Tag Archives: cold calling

What Do Sales Reps Fear the Most?

By Jeff Beals

Which part of the sales process is most difficult for you?  Which part intimidates you?

Hubspot.com set out to determine which part of the sales process causes reps to struggle the most, and the survey results were quite interesting:

Prospecting 42%

Closing 36%

Qualifying 22%

That is the exact order I would have predicted before I even read the study.  The only thing that surprised me was that prospecting didn’t have an even higher percentage.

When speaking to sales reps, I sometimes like to conduct an unscientific survey of the audience.  With a show of hands, I ask them which part of the process is their least favorite.  “Prospecting,” usually gets 60 to 70 percent of the votes.

Why is prospecting more intimidating and less enjoyed than other parts of the sales process?

Well, to start, let’s look at the definition of prospecting:

“Prospecting is the art of interrupting someone when they don’t expect to hear from you in order to provide them with something they need that they might not yet know.”

The key word in that definition of “interrupting.”  Most people are uncomfortable interrupting someone especially when it’s a stranger who is not expecting to hear from you.

And we know that when you interrupt someone, you are risking rejection, one of humanity’s biggest phobias.  If you research, “top 10 phobias,” the fear of rejection pops up frequently.

Most people HATE being rejected.  As social beings, the avoidance of rejection is a powerful motivation.  It’s hard-wired into our DNA.  It’s a matter of survival, because people need other people to survive. That was especially important in prehistoric times when primitive humans banded together to raise food and protect themselves from external threats.  If you didn’t fit into the tribe, you were left on your own to fend off predators.

Even though we have evolved into sophisticated beings with technology at our fingertips and complicated social structures to protect us, it’s hard to shake our ancient traits.  While a fear of rejection helped us to survive 5,000 years ago, it can hinder us in today’s competitive business environment.

How can you overcome your natural predilection to avoid rejection at all costs and push forward as an effective prospector?

Envision success – Like an athlete preparing for a big game, you have a higher likelihood of succeeding if you picture yourself doing well in advance.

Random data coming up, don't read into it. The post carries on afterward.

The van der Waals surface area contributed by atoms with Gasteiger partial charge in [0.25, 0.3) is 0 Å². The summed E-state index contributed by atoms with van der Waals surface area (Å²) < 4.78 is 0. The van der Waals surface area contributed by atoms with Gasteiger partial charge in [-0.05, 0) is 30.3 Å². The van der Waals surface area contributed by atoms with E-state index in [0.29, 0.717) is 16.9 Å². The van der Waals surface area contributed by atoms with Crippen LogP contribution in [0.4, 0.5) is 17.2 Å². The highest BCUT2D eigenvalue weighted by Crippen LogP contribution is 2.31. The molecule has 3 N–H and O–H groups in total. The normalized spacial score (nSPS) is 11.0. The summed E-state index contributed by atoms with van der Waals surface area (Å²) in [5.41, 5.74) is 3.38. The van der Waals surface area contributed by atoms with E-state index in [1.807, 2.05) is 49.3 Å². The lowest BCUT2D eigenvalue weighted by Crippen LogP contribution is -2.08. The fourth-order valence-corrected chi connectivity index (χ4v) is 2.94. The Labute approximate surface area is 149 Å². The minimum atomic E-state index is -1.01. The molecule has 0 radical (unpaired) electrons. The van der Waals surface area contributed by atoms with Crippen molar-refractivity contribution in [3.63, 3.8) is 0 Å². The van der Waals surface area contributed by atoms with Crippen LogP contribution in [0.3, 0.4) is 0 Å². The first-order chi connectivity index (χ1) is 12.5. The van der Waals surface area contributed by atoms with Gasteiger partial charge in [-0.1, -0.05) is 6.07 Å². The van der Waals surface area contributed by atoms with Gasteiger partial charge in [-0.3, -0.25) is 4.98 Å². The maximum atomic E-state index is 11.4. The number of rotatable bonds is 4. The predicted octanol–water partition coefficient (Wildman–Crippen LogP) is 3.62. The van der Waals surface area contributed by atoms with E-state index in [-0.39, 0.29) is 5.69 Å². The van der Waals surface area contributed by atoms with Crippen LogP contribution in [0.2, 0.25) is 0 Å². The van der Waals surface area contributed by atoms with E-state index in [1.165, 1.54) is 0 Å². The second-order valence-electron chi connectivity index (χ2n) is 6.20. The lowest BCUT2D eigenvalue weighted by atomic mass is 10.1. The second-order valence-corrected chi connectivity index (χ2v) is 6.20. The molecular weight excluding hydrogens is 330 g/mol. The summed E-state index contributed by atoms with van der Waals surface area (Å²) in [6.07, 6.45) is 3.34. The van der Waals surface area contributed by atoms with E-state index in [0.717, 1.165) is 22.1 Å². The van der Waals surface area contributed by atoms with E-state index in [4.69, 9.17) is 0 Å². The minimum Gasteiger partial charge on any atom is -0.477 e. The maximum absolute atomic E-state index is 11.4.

Keep it in perspective – It’s not the end of the world when you get rejected.  It may have meant life and death in primeval times, but in the 21st century, it’s just a speed bump.  You will live to fight another battle.

Externalize it – For most of us, it’s normal to take rejection personally, which means we internalize it.  Try to see the rejection as something outside of you, external to your life and your personality.  A sales rejection is NOT an indictment of your personality.

No self-fulfilling prophecies – Avoid a defeatist attitude.  To avoid being disappointed, some sales practitioners start to assume the prospect won’t pan out before even contacting him.  That can lead to a self-fulfilling prophecy, meaning you’ve lost before you even begin.

Build a big list – Make sure you have a large number of leads in your pipeline, so you’re not too dependent on any one lead or prospect.  Rejection hurts more when you don’t have any other prospects to take the rejector’s place.  Plus, too few leads make you desperate.

The right kind of leads – Study who you have been targeting in the past.  Is it really the right group of people?  Should you be targeting a different prospect profile?

Have a plan – Those sales reps who have a well-developed personal plan for prospecting tend to fear rejection less.  A good plan means you have a dedicated prospecting time and a step-by-step system you follow when engaging new cold prospects.

Persistence – Because most prospects are so busy, it is now taking about 9 attempts to get a cold prospect to return your call or email.  However, most sales reps give up after 2.5 attempts.  If you give up too soon, your pipeline will be too skinny, which makes you too dependent on too few leads.